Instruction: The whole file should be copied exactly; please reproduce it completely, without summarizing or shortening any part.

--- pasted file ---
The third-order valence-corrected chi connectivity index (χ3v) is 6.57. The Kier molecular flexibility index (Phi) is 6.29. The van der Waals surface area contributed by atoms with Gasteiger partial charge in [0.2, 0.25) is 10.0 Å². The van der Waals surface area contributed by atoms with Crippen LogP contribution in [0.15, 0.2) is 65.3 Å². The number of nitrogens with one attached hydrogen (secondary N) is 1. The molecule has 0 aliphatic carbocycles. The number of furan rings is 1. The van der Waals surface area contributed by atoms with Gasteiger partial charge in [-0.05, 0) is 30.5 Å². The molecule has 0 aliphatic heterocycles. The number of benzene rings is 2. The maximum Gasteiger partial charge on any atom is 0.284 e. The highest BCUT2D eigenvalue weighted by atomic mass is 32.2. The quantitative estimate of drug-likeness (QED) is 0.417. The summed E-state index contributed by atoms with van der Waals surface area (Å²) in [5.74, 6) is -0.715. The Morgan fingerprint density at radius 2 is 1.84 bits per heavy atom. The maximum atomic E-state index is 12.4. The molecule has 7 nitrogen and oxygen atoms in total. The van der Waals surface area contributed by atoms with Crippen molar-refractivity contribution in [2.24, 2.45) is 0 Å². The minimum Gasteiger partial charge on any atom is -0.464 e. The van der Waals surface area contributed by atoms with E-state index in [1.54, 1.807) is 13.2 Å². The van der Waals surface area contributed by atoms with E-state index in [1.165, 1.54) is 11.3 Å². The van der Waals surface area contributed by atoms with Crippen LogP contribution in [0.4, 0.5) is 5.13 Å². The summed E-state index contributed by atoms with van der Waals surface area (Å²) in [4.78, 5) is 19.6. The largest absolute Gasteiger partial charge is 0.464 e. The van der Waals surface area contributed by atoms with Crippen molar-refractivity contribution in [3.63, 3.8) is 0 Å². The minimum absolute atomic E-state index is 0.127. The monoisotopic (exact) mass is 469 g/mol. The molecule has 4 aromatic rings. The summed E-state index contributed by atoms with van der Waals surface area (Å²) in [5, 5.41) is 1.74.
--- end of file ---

The third-order valence-corrected chi connectivity index (χ3v) is 6.57. The Kier molecular flexibility index (Phi) is 6.29. The van der Waals surface area contributed by atoms with Gasteiger partial charge in [0.2, 0.25) is 10.0 Å². The van der Waals surface area contributed by atoms with Crippen LogP contribution in [0.15, 0.2) is 65.3 Å². The number of nitrogens with one attached hydrogen (secondary N) is 1. The molecule has 0 aliphatic carbocycles. The number of furan rings is 1. The van der Waals surface area contributed by atoms with Gasteiger partial charge in [-0.05, 0) is 30.5 Å². The molecule has 0 aliphatic heterocycles. The number of benzene rings is 2. The maximum Gasteiger partial charge on any atom is 0.284 e. The highest BCUT2D eigenvalue weighted by atomic mass is 32.2. The quantitative estimate of drug-likeness (QED) is 0.417. The summed E-state index contributed by atoms with van der Waals surface area (Å²) in [5.74, 6) is -0.715. The Morgan fingerprint density at radius 2 is 1.84 bits per heavy atom. The maximum atomic E-state index is 12.4. The molecule has 7 nitrogen and oxygen atoms in total. The van der Waals surface area contributed by atoms with Crippen molar-refractivity contribution in [2.24, 2.45) is 0 Å². The minimum Gasteiger partial charge on any atom is -0.464 e. The van der Waals surface area contributed by atoms with E-state index in [1.54, 1.807) is 13.2 Å². The van der Waals surface area contributed by atoms with E-state index in [1.165, 1.54) is 11.3 Å². The van der Waals surface area contributed by atoms with Crippen LogP contribution in [0.4, 0.5) is 5.13 Å². The summed E-state index contributed by atoms with van der Waals surface area (Å²) in [4.78, 5) is 19.6. The largest absolute Gasteiger partial charge is 0.464 e. The van der Waals surface area contributed by atoms with Crippen molar-refractivity contribution in [3.63, 3.8) is 0 Å². The minimum absolute atomic E-state index is 0.127. The monoisotopic (exact) mass is 469 g/mol. The molecule has 4 aromatic rings. The summed E-state index contributed by atoms with van der Waals surface area (Å²) in [5, 5.41) is 1.74.